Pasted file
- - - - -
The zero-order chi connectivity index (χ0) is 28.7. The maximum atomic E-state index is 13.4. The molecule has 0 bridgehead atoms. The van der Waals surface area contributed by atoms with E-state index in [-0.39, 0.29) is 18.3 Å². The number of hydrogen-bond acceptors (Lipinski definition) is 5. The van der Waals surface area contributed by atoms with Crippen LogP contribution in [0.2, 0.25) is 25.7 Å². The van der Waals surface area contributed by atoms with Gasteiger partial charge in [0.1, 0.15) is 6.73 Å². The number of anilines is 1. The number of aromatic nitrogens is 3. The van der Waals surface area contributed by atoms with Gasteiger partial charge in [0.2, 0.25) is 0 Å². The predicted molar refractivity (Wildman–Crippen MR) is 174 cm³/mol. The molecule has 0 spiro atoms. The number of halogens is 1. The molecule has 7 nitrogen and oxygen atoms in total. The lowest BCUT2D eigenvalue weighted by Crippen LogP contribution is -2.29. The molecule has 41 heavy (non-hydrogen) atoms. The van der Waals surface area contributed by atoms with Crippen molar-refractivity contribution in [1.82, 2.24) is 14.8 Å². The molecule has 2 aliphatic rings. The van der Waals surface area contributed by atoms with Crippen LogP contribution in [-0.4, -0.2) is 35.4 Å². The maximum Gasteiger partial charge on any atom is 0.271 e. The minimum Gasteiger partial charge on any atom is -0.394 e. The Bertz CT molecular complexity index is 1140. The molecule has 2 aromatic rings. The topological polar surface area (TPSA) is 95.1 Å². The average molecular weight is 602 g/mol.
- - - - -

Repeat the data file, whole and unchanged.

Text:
The zero-order chi connectivity index (χ0) is 28.7. The maximum atomic E-state index is 13.4. The molecule has 0 bridgehead atoms. The van der Waals surface area contributed by atoms with E-state index in [-0.39, 0.29) is 18.3 Å². The number of hydrogen-bond acceptors (Lipinski definition) is 5. The van der Waals surface area contributed by atoms with Crippen LogP contribution in [0.2, 0.25) is 25.7 Å². The van der Waals surface area contributed by atoms with Gasteiger partial charge in [0.1, 0.15) is 6.73 Å². The number of anilines is 1. The number of aromatic nitrogens is 3. The van der Waals surface area contributed by atoms with Gasteiger partial charge in [0.2, 0.25) is 0 Å². The predicted molar refractivity (Wildman–Crippen MR) is 174 cm³/mol. The molecule has 0 spiro atoms. The number of halogens is 1. The molecule has 7 nitrogen and oxygen atoms in total. The lowest BCUT2D eigenvalue weighted by Crippen LogP contribution is -2.29. The molecule has 41 heavy (non-hydrogen) atoms. The van der Waals surface area contributed by atoms with Crippen molar-refractivity contribution in [1.82, 2.24) is 14.8 Å². The molecule has 2 aliphatic rings. The van der Waals surface area contributed by atoms with Crippen LogP contribution in [-0.4, -0.2) is 35.4 Å². The maximum Gasteiger partial charge on any atom is 0.271 e. The minimum Gasteiger partial charge on any atom is -0.394 e. The Bertz CT molecular complexity index is 1140. The molecule has 2 aromatic rings. The topological polar surface area (TPSA) is 95.1 Å². The average molecular weight is 602 g/mol.